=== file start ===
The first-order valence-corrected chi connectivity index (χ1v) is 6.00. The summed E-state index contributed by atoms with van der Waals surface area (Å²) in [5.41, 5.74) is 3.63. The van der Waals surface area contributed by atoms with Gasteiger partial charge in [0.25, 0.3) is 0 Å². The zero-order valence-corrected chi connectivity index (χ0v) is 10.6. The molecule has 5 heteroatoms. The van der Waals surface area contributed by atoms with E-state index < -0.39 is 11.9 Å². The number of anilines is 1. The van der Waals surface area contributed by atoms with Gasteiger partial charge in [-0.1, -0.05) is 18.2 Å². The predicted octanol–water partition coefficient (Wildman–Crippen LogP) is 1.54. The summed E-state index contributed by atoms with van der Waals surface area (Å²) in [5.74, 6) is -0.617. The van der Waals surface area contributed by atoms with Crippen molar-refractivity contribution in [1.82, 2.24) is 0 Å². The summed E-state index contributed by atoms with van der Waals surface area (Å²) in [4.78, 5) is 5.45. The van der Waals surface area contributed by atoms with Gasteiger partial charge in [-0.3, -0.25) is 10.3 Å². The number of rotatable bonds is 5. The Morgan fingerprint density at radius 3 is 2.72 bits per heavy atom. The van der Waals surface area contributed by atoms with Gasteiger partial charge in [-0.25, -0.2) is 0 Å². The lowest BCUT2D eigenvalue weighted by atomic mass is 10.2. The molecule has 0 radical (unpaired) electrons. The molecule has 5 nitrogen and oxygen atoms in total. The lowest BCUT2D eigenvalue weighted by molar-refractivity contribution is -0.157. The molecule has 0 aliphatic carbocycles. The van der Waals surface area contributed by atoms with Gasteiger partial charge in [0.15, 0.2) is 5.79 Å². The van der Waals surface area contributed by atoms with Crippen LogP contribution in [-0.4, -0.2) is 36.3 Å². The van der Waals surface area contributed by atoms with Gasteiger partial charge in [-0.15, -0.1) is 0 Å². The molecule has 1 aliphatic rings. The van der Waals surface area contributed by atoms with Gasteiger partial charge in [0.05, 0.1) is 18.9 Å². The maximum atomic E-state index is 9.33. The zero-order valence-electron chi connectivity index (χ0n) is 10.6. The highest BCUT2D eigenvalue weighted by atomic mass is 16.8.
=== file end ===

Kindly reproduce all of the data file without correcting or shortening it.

The first-order valence-corrected chi connectivity index (χ1v) is 6.00. The summed E-state index contributed by atoms with van der Waals surface area (Å²) in [5.41, 5.74) is 3.63. The van der Waals surface area contributed by atoms with Gasteiger partial charge in [0.25, 0.3) is 0 Å². The zero-order valence-corrected chi connectivity index (χ0v) is 10.6. The molecule has 5 heteroatoms. The van der Waals surface area contributed by atoms with E-state index < -0.39 is 11.9 Å². The number of anilines is 1. The van der Waals surface area contributed by atoms with Gasteiger partial charge in [-0.1, -0.05) is 18.2 Å². The predicted octanol–water partition coefficient (Wildman–Crippen LogP) is 1.54. The summed E-state index contributed by atoms with van der Waals surface area (Å²) in [5.74, 6) is -0.617. The van der Waals surface area contributed by atoms with Crippen molar-refractivity contribution in [1.82, 2.24) is 0 Å². The summed E-state index contributed by atoms with van der Waals surface area (Å²) in [4.78, 5) is 5.45. The van der Waals surface area contributed by atoms with Gasteiger partial charge in [-0.3, -0.25) is 10.3 Å². The number of rotatable bonds is 5. The Morgan fingerprint density at radius 3 is 2.72 bits per heavy atom. The van der Waals surface area contributed by atoms with Gasteiger partial charge in [-0.25, -0.2) is 0 Å². The lowest BCUT2D eigenvalue weighted by atomic mass is 10.2. The molecule has 0 radical (unpaired) electrons. The molecule has 5 nitrogen and oxygen atoms in total. The lowest BCUT2D eigenvalue weighted by molar-refractivity contribution is -0.157. The molecule has 0 aliphatic carbocycles. The van der Waals surface area contributed by atoms with Gasteiger partial charge in [0.15, 0.2) is 5.79 Å². The van der Waals surface area contributed by atoms with Crippen LogP contribution in [-0.4, -0.2) is 36.3 Å². The van der Waals surface area contributed by atoms with Gasteiger partial charge in [-0.15, -0.1) is 0 Å². The molecule has 1 aliphatic rings. The van der Waals surface area contributed by atoms with Gasteiger partial charge in [0.05, 0.1) is 18.9 Å². The maximum atomic E-state index is 9.33. The zero-order valence-electron chi connectivity index (χ0n) is 10.6. The highest BCUT2D eigenvalue weighted by atomic mass is 16.8.